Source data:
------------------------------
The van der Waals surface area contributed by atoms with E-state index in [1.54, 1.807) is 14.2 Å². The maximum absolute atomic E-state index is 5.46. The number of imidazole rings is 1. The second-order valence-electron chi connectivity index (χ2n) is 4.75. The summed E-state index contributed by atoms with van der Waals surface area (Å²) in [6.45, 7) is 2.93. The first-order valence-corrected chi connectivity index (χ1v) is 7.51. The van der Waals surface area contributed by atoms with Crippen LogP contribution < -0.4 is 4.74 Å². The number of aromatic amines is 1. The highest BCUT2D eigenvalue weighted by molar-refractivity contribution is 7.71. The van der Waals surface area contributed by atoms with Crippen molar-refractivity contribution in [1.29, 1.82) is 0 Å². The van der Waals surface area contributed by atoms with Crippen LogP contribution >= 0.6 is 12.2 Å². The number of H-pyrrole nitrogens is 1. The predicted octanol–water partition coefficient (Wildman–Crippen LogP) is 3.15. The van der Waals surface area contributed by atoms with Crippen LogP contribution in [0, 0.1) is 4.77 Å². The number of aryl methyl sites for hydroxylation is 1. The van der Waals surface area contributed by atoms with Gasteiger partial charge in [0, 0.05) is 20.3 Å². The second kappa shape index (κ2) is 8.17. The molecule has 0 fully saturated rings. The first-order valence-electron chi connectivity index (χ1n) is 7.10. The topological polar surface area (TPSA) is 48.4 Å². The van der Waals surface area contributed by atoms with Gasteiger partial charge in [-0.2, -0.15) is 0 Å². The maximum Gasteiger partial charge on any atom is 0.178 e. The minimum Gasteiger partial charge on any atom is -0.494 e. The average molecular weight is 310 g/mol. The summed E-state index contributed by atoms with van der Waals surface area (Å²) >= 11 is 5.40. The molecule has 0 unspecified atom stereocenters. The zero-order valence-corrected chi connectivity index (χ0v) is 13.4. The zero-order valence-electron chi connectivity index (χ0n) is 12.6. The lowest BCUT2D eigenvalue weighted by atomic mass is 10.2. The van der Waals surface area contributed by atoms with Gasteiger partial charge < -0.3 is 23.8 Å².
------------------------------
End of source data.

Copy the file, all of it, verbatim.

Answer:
The van der Waals surface area contributed by atoms with E-state index in [1.54, 1.807) is 14.2 Å². The maximum absolute atomic E-state index is 5.46. The number of imidazole rings is 1. The second-order valence-electron chi connectivity index (χ2n) is 4.75. The summed E-state index contributed by atoms with van der Waals surface area (Å²) in [6.45, 7) is 2.93. The first-order valence-corrected chi connectivity index (χ1v) is 7.51. The van der Waals surface area contributed by atoms with Crippen LogP contribution < -0.4 is 4.74 Å². The number of aromatic amines is 1. The highest BCUT2D eigenvalue weighted by molar-refractivity contribution is 7.71. The van der Waals surface area contributed by atoms with Crippen molar-refractivity contribution in [1.29, 1.82) is 0 Å². The van der Waals surface area contributed by atoms with Crippen LogP contribution >= 0.6 is 12.2 Å². The number of H-pyrrole nitrogens is 1. The predicted octanol–water partition coefficient (Wildman–Crippen LogP) is 3.15. The van der Waals surface area contributed by atoms with Crippen LogP contribution in [0, 0.1) is 4.77 Å². The number of aryl methyl sites for hydroxylation is 1. The van der Waals surface area contributed by atoms with Gasteiger partial charge in [0, 0.05) is 20.3 Å². The second kappa shape index (κ2) is 8.17. The molecule has 0 fully saturated rings. The first-order valence-electron chi connectivity index (χ1n) is 7.10. The topological polar surface area (TPSA) is 48.4 Å². The van der Waals surface area contributed by atoms with Gasteiger partial charge in [-0.2, -0.15) is 0 Å². The maximum Gasteiger partial charge on any atom is 0.178 e. The minimum Gasteiger partial charge on any atom is -0.494 e. The average molecular weight is 310 g/mol. The summed E-state index contributed by atoms with van der Waals surface area (Å²) >= 11 is 5.40. The molecule has 0 unspecified atom stereocenters. The zero-order valence-corrected chi connectivity index (χ0v) is 13.4. The zero-order valence-electron chi connectivity index (χ0n) is 12.6. The lowest BCUT2D eigenvalue weighted by atomic mass is 10.2. The van der Waals surface area contributed by atoms with Gasteiger partial charge < -0.3 is 23.8 Å².